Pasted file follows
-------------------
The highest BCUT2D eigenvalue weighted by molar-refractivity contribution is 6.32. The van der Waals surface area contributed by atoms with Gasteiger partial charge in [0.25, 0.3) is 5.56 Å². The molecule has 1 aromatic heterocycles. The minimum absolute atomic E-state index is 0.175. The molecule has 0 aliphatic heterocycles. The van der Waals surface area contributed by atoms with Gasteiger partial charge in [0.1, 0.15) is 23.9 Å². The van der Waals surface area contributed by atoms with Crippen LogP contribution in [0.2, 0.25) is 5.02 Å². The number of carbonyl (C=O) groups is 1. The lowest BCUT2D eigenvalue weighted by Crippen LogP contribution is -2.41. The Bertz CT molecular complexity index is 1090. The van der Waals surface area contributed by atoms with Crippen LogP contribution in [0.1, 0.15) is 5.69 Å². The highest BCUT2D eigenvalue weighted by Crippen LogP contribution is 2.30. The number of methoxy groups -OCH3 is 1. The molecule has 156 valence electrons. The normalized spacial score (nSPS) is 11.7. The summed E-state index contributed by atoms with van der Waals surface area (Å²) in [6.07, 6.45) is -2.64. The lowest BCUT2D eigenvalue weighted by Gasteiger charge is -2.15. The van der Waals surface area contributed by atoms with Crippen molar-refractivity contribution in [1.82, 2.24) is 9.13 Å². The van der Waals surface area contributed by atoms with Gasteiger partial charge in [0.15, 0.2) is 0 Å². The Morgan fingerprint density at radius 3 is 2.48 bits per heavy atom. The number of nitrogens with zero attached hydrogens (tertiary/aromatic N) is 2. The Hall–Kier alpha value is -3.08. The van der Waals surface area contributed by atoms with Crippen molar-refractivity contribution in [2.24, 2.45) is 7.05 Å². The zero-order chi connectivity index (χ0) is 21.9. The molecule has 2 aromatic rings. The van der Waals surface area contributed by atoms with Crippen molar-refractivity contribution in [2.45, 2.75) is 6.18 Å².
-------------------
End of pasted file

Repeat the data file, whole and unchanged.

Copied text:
The highest BCUT2D eigenvalue weighted by molar-refractivity contribution is 6.32. The van der Waals surface area contributed by atoms with Gasteiger partial charge in [0.25, 0.3) is 5.56 Å². The molecule has 1 aromatic heterocycles. The minimum absolute atomic E-state index is 0.175. The molecule has 0 aliphatic heterocycles. The van der Waals surface area contributed by atoms with Gasteiger partial charge in [0.1, 0.15) is 23.9 Å². The van der Waals surface area contributed by atoms with Crippen LogP contribution in [0.2, 0.25) is 5.02 Å². The number of carbonyl (C=O) groups is 1. The lowest BCUT2D eigenvalue weighted by Crippen LogP contribution is -2.41. The Bertz CT molecular complexity index is 1090. The van der Waals surface area contributed by atoms with Crippen LogP contribution in [0.1, 0.15) is 5.69 Å². The highest BCUT2D eigenvalue weighted by Crippen LogP contribution is 2.30. The number of methoxy groups -OCH3 is 1. The molecule has 156 valence electrons. The normalized spacial score (nSPS) is 11.7. The summed E-state index contributed by atoms with van der Waals surface area (Å²) in [6.07, 6.45) is -2.64. The lowest BCUT2D eigenvalue weighted by Gasteiger charge is -2.15. The van der Waals surface area contributed by atoms with Crippen molar-refractivity contribution in [1.82, 2.24) is 9.13 Å². The van der Waals surface area contributed by atoms with Gasteiger partial charge in [0.15, 0.2) is 0 Å². The Morgan fingerprint density at radius 3 is 2.48 bits per heavy atom. The number of nitrogens with zero attached hydrogens (tertiary/aromatic N) is 2. The Hall–Kier alpha value is -3.08. The van der Waals surface area contributed by atoms with Crippen molar-refractivity contribution in [2.24, 2.45) is 7.05 Å². The zero-order chi connectivity index (χ0) is 21.9. The molecule has 2 aromatic rings. The van der Waals surface area contributed by atoms with Crippen molar-refractivity contribution in [2.45, 2.75) is 6.18 Å².